Cinema-on-demand launches in Oz

28 April, 2014 by Don Groves

A successful US scheme which enables moviegoers to select a title from a library and  screen it at a participating cinema is being introduced to Australia.

David Doepel’s Leap Frog Films is partnering with the US cinema-on-demand platform Tugg to pitch the service to cinemas, producers and distributors in Oz and New Zealand.

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Leap Frog piloted the scheme on March 24 by holding a crowd-sourced screening of its film Half of a Yellow Sun at the Piccadilly cinema in Adelaide.

Doepel said there was a sizable turn-out for the drama which stars Chiwetel Ejiofor (12 Years a Slave) and Thandie Newton (The Pursuit of Happyness) as an upper class couple whose marriage is put to the test when Nigeria breaks into a crippling civil war in 1967.

The first US title from Tugg’s library to be screened in Australia will be Why We Ride, a US documentary about the passionate devotees of motorcycle riding, which played on more than 140 screens in 37 States.

Following requests from residents of Alice Springs, the docu will be shown at the Alice Springs Cinema on May 11 and 13. Tickets are selling fast including among biking groups who plan to ride to the Alice for the screenings.

Launched in the US in 2012, Tugg has amassed a library of more than 1,700 titles and last year facilitated more than 1,500 screenings throughout the US.

Tugg invites people to select a film from its library, nominate a venue and screening time, then spread the word via social media. When a minimum number of tickets is sold, Tugg reserves the theatre, manages ticketing and ensures delivery of the film. If not, no one is charged.

Co-founder Pablo Gonzalez told IF the typical threshold in the US is 70 tickets per screening and the average event sells 110 tickets. The service makes money by collecting a percentage of each ticket sold.

He’s confident the US platform will prove attractive to Australian producers who find it hard to get theatrical release for their films or in cases where the US rights have lapsed.

Gonzalez is in Sydney to make a presentation at the Independent Cinema Association of Australia conference and to meet with exhibitors, distributors and producers.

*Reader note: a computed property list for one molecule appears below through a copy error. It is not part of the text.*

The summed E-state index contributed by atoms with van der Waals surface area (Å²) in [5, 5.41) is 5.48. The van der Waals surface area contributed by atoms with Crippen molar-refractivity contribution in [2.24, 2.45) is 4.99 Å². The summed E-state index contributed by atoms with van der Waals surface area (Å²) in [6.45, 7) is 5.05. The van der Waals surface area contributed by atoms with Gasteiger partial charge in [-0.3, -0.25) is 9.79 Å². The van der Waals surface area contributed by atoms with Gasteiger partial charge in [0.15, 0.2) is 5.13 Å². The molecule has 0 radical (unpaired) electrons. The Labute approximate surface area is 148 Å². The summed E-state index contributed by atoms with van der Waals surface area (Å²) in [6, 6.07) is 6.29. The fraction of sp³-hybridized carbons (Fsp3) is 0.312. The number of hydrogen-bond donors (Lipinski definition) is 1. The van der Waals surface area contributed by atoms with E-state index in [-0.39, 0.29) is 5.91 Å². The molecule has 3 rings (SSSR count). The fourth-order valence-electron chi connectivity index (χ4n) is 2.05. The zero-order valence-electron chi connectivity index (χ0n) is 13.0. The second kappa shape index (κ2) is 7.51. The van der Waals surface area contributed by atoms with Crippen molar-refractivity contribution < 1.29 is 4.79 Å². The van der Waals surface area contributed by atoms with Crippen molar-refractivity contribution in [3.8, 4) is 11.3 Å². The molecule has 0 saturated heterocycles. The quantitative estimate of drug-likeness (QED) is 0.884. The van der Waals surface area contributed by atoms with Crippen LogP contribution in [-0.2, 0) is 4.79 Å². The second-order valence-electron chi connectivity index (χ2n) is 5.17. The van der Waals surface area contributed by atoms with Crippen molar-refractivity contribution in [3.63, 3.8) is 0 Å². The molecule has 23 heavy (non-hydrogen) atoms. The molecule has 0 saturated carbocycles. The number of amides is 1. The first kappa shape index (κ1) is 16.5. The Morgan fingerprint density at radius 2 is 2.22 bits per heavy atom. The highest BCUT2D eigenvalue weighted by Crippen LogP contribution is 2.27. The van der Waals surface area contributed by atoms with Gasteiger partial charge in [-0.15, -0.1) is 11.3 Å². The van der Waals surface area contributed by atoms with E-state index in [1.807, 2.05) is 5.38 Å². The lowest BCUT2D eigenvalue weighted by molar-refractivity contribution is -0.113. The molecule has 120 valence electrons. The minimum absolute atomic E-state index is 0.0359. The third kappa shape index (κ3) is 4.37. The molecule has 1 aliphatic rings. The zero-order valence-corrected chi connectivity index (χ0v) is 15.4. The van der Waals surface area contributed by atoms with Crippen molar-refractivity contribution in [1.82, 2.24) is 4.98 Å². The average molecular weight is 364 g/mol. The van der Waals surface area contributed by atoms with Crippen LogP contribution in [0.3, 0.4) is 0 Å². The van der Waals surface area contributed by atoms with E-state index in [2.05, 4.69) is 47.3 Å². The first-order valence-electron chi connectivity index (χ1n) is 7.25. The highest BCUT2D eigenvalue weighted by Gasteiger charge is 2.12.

“We spent 11 months talking to the US studios, independent distributors and exhibitors before we launched and we will take a similar approach here," he said. "We want to learn about the market and adjust the model if needed.”

Tugg is piloting the scheme in Canada with the co-operation of the giant Cineplex circuit. In the US its line-up is a mix of B-grade fare (Toxic Hot Seat, Chastity Bites, Tentacle 8, Comedy Warriors), docus (Citizen Koch, Silk, Anita),  faith-based movies (Different Drummers, The Saviour) and horror (The Return of the Living Dead).

Gonzalez was looking at the idea of expanding to Australasia when he met Doepel through mutual acquaintances in Hollywood and they agreed to form a joint venture.

“There is high demand for different distribution models that can bring additional value to cinema and producer alike,” Gonzalez said. “We don’t curate films. If there is sufficient audience for a film we will facilitate the screening.”

Doepel believes the Australian platform will suit films that may not otherwise get released in cinemas or on the scale of a typical theatrical release.

“We look forward to proving that the idea of consumer-driven distribution has relevance for Australia and New Zealand and that it can grow the box office pie, delivering additional revenue to stakeholders; particularly producers and cinema owners,” he said. “It has the yield management potential to be of value to cinemas. We are very optimistic.”

 

 

 

 

 

 

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  • Brian

    An excellent idea, something that has been able to be done for quite a while with the advent of digital, however, too many parties are afraid of to rock the five sisters boat!